Ghost on Ghost Iron and Wine 4AD/Re­mote Con­trol ★★★ ✩

The Weekend Australian - Review - - Music Reviews -

THE bril­liant stop-mo­tion video for the song Joy from this al­bum was posted ran­domly on Twit­ter with the mes­sage: ‘‘ Let this brighten your day.’’ It cer­tainly did. As ut­terly gor­geous as the video is, with its flower stalks and but­ter­flies su­per­im­posed with the glow­ing, flick­er­ing im­age of a beau­ti­ful woman, it was the mu­sic that spoke loud­est. The ten­der high tenor vo­cal, roughly in Paul McCart­ney’s range, the beau­ti­ful har­monies and the del­i­cate lyric, along with jazz chords and a 1970s lite-rock feel, seemed at once nos­tal­gic and en­tirely new. ‘‘ Deep in­side the heart of this trou­bled man,’’ Joy be­gins, ‘‘ there’s an itty bitty boy tug­ging at your hand.’’ Iron and Wine is the stage name for one-time one-man-band Sa­muel Beam, who re­cently has be­gun to use full bands in the record­ings of his orig­i­nal songs. Ghost on

Ghost is his fifth stu­dio al­bum. It presents quite a can­vas to ex­plore. The ghosts of artists such as Amer­ica and Kenny Log­gins run through the record like wild horses. Though the pro­duc­tion style is cer­tainly in­flu­enced by the records of the 70s, it up­dates it with bet­ter clar­ity, greater vo­cal pres­ence and much more imag­i­na­tive in­stru­men­ta­tion. More than one song is fes­tooned with vi­bra­phone run­ning through it like a vine.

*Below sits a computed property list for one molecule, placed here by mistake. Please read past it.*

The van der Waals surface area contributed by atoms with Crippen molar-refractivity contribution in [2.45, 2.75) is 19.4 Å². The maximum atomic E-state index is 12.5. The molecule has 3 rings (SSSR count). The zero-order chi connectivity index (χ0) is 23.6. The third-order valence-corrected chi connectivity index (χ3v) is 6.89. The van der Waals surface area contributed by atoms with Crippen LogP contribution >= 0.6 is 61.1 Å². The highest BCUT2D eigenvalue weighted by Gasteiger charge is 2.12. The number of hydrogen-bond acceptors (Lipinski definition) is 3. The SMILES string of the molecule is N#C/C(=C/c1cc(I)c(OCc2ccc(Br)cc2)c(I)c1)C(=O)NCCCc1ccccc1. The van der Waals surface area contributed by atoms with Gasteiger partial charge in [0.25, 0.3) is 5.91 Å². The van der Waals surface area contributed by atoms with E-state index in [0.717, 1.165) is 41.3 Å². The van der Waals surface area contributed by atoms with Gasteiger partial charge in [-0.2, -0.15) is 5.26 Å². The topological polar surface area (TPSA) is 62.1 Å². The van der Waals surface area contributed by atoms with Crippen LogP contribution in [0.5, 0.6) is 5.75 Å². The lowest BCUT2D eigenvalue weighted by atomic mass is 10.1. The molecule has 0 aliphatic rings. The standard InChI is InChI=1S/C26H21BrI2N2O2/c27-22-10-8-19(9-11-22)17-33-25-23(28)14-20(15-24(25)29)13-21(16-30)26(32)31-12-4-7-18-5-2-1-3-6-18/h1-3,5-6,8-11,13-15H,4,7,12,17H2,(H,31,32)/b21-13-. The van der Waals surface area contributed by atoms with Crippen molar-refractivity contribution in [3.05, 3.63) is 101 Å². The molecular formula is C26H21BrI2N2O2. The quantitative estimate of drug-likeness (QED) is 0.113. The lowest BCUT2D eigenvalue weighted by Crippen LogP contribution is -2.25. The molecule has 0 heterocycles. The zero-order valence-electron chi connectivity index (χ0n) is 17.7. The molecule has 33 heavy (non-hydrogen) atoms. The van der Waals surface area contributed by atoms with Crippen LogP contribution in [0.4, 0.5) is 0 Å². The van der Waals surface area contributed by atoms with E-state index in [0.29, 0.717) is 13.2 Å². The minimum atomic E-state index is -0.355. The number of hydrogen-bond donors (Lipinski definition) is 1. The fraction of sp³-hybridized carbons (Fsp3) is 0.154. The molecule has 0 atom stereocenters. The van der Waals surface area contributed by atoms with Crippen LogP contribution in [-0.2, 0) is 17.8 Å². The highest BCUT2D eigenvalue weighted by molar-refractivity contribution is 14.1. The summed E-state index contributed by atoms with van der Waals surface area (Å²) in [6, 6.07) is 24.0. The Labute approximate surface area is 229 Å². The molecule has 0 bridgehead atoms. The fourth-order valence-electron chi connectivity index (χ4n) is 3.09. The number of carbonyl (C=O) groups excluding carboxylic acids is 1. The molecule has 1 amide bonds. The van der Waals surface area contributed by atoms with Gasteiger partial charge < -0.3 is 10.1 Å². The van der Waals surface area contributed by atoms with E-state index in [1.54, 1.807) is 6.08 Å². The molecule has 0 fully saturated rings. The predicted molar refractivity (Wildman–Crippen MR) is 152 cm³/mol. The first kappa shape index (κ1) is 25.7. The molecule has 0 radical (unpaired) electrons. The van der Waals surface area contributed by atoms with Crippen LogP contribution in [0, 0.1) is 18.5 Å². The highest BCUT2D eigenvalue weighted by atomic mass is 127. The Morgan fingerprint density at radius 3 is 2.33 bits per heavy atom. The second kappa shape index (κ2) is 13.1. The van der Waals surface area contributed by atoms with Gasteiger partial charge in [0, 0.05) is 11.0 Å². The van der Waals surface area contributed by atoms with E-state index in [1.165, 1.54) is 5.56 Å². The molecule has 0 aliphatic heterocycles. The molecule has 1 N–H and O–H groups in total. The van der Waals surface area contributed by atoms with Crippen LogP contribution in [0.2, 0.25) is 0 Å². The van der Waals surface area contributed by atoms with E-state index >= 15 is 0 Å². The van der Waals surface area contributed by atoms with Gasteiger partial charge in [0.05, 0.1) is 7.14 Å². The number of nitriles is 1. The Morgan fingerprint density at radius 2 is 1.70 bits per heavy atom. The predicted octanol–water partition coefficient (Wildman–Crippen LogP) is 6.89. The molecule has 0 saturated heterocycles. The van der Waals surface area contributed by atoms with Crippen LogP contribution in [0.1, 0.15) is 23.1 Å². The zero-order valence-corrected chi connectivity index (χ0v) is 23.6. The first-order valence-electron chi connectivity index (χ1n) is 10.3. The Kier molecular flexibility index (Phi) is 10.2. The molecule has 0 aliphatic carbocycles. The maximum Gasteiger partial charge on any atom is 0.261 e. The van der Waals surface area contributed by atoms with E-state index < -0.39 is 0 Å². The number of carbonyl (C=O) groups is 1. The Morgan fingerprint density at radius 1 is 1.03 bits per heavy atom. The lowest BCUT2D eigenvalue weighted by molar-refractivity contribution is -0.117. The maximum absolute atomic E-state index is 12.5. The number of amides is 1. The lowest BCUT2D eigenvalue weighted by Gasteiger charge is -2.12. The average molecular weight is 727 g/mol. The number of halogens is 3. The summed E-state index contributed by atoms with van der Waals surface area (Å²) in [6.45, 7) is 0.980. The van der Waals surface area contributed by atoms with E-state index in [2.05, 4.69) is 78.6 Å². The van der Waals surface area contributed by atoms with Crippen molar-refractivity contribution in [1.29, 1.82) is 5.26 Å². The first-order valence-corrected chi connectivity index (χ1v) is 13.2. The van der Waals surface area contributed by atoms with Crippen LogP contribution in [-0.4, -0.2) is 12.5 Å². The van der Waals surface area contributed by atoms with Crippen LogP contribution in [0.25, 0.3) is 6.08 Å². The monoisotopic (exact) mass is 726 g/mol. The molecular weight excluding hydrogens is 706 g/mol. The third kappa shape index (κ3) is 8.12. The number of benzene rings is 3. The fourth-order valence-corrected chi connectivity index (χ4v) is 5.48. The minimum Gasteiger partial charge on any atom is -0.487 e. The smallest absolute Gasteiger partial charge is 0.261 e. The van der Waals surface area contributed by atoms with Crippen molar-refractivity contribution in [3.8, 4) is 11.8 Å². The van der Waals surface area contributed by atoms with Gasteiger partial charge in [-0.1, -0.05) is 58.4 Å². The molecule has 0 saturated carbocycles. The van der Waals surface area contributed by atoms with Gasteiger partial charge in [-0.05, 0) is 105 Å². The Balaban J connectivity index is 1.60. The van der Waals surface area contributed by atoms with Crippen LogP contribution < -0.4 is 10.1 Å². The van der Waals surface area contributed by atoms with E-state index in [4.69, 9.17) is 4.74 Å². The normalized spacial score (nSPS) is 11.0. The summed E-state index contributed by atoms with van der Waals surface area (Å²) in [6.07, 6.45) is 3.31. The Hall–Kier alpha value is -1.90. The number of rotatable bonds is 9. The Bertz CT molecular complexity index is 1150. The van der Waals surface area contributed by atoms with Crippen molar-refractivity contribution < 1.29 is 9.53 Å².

Ghost on Ghost has strong rhythms, such as the jazz shuf­fle of the opener, Caught in the Briar, which also fea­tures a great horn sec­tion and a wicked tempo change near the end. Singers and

the End­less Song is down­right funky, while the very short Sun­down bursts with mul­ti­plied ‘‘ pa pa’’ vo­cal snip­pets, like the Ray Con­niff Singers on acid. The ten­der­ness of Joy is re­vis­ited on Win­ter

Prayers, but this time in pi­ano mode.

Newspapers in English

Newspapers from Australia

© PressReader. All rights reserved.